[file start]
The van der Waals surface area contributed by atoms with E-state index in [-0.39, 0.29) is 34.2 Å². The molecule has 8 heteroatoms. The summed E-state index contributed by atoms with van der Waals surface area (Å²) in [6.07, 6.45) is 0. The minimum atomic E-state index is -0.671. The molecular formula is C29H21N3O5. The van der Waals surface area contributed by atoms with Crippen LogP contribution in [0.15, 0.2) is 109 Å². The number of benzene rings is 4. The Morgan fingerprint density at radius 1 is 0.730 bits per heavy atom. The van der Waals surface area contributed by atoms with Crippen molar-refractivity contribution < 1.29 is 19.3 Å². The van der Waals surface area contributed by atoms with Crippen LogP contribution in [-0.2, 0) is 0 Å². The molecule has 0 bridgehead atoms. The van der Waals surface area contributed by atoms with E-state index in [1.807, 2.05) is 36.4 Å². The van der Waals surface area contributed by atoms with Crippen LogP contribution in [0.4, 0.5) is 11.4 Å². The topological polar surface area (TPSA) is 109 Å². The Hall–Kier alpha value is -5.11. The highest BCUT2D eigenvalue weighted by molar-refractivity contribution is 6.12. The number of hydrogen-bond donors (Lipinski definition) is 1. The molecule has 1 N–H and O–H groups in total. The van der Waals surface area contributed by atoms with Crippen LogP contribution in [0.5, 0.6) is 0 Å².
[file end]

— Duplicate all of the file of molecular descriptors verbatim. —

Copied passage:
The van der Waals surface area contributed by atoms with E-state index in [-0.39, 0.29) is 34.2 Å². The molecule has 8 heteroatoms. The summed E-state index contributed by atoms with van der Waals surface area (Å²) in [6.07, 6.45) is 0. The minimum atomic E-state index is -0.671. The molecular formula is C29H21N3O5. The van der Waals surface area contributed by atoms with Crippen LogP contribution in [0.15, 0.2) is 109 Å². The number of benzene rings is 4. The Morgan fingerprint density at radius 1 is 0.730 bits per heavy atom. The van der Waals surface area contributed by atoms with Crippen molar-refractivity contribution < 1.29 is 19.3 Å². The van der Waals surface area contributed by atoms with Crippen LogP contribution in [-0.2, 0) is 0 Å². The molecule has 0 bridgehead atoms. The van der Waals surface area contributed by atoms with E-state index in [1.807, 2.05) is 36.4 Å². The van der Waals surface area contributed by atoms with Crippen LogP contribution in [0.4, 0.5) is 11.4 Å². The topological polar surface area (TPSA) is 109 Å². The Hall–Kier alpha value is -5.11. The highest BCUT2D eigenvalue weighted by molar-refractivity contribution is 6.12. The number of hydrogen-bond donors (Lipinski definition) is 1. The molecule has 1 N–H and O–H groups in total. The van der Waals surface area contributed by atoms with Crippen LogP contribution in [0.5, 0.6) is 0 Å².